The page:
Photographer Jeano Edwards says he had very little exposure to the arts growing up in Jamaica. “Photography was seen as this very practical thing, maybe for a passport or family portrait,” he says. “I never saw it as something you could use to express a concept or an idea.”
When Edwards eventually moved to New York at age 16, he got his first digital camera, and began to see the possibilities for creativity the medium affords. However, at this point, he was resistant to the idea of entering into a professional career in photography: “I was still very practical about what I wanted to do with my life,” he says. “That was coming from my upbringing as well: everything is ‘you should be a doctor or a lawyer’ – all these really solid things.”
Eventually, Edwards decided to pursue a career in the arts, enrolling in an MA at Goldsmiths in London. “It gave me that critical base that I needed to feel like I can do this thing in a way that makes sense to me, and it’s not too frivolous,” he says. As part of his final project, Edwards travelled back to Jamaica for research, and began spending time with the people he grew up with.
“At that point, I’d spent maybe eight years out of the country. I started to feel a sense of otherness,” he says. “So, I wanted to spend time documenting, and just speaking with people as well, to gain different perspectives.”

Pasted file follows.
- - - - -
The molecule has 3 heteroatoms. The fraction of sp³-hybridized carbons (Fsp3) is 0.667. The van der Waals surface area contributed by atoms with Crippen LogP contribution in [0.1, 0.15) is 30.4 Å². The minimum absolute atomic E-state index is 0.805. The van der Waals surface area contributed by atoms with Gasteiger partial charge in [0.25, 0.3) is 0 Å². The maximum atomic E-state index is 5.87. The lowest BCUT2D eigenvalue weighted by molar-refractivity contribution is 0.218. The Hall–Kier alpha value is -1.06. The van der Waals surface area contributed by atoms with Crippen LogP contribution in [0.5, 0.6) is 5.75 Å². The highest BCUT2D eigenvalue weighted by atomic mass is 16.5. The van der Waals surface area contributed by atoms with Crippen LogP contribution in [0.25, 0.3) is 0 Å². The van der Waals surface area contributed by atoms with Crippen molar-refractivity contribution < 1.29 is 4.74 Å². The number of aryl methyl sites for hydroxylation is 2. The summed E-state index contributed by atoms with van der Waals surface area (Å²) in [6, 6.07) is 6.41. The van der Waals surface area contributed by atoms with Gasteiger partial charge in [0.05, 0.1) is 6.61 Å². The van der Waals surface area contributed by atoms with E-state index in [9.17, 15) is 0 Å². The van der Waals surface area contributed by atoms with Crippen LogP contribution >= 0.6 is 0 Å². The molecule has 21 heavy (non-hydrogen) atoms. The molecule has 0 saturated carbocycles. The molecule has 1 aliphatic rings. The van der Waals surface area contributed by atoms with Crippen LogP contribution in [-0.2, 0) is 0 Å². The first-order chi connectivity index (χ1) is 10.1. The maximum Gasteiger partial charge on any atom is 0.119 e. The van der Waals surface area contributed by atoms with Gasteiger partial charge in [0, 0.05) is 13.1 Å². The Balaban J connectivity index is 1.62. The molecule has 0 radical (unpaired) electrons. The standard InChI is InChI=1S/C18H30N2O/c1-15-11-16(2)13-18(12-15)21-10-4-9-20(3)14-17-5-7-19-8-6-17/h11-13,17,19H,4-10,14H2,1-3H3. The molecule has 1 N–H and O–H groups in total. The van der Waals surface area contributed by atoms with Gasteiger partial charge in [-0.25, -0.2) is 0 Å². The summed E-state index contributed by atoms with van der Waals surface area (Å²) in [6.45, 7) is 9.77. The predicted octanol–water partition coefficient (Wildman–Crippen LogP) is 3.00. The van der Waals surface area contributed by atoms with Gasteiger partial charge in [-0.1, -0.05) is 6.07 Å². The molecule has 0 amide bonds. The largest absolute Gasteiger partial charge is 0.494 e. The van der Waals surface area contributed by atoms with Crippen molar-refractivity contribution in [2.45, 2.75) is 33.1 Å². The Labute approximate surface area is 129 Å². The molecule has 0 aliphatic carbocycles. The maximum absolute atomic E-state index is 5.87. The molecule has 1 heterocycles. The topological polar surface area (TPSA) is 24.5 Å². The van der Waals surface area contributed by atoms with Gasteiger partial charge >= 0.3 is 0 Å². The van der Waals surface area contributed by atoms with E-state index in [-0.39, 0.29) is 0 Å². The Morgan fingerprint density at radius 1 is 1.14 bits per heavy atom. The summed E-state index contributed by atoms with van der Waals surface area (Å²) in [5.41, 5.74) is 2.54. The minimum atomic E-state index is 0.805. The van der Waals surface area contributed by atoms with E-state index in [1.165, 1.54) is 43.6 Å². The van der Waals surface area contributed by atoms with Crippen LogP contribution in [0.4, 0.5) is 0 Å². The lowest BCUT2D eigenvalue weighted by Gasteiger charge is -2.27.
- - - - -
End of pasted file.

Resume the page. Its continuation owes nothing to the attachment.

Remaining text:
Edwards’s colourful photographs of friends and other young people from Jamaica, often seen against a backdrop of the island’s lush, natural surroundings, are now collected in a new self-published book, titled EverWonderful, after the song ‘Be Ever Wonderful’ by Ted Taylor. According to Edwards, the book is an attempt to capture elements of home and identity in a way Jamaicans living overseas can understand and relate to.
The purpose of EverWonderful was also to show a different, more tender side to Jamaica. “I think that when people think of Jamaica – or the visuals of Jamaica – it is usually very vibrant and saturated, with all of these dance elements, which is obviously a big part of it,” he says. “But for me, I wanted to bring in soft, subtle, mundane, beautiful life – not just this spectacle that exists.”
He also wanted to address the issue of how Jamaican men view themselves: “The country’s very hyper masculine – there are these broad ideals of how a man should act.” Edwards believes that not living in the same neighbourhood as his male subjects enabled them to open up to him, and to show a softer side. “From speaking to these guys, I found they had very, very nuanced ways of viewing themselves as men living in Jamaica […] I feel like that gave me the courage to explore certain ideas of myself that I had from the culture.”
Beyond its consideration of masculinity, Edwards wanted young Jamaicans to see themselves reflected in the pages of EverWonderful. As Edwards puts it: “I do hope that people from the Caribbean feel really connected to it; to see it as something that is a part of them, and that represents a part of their history and their identity.”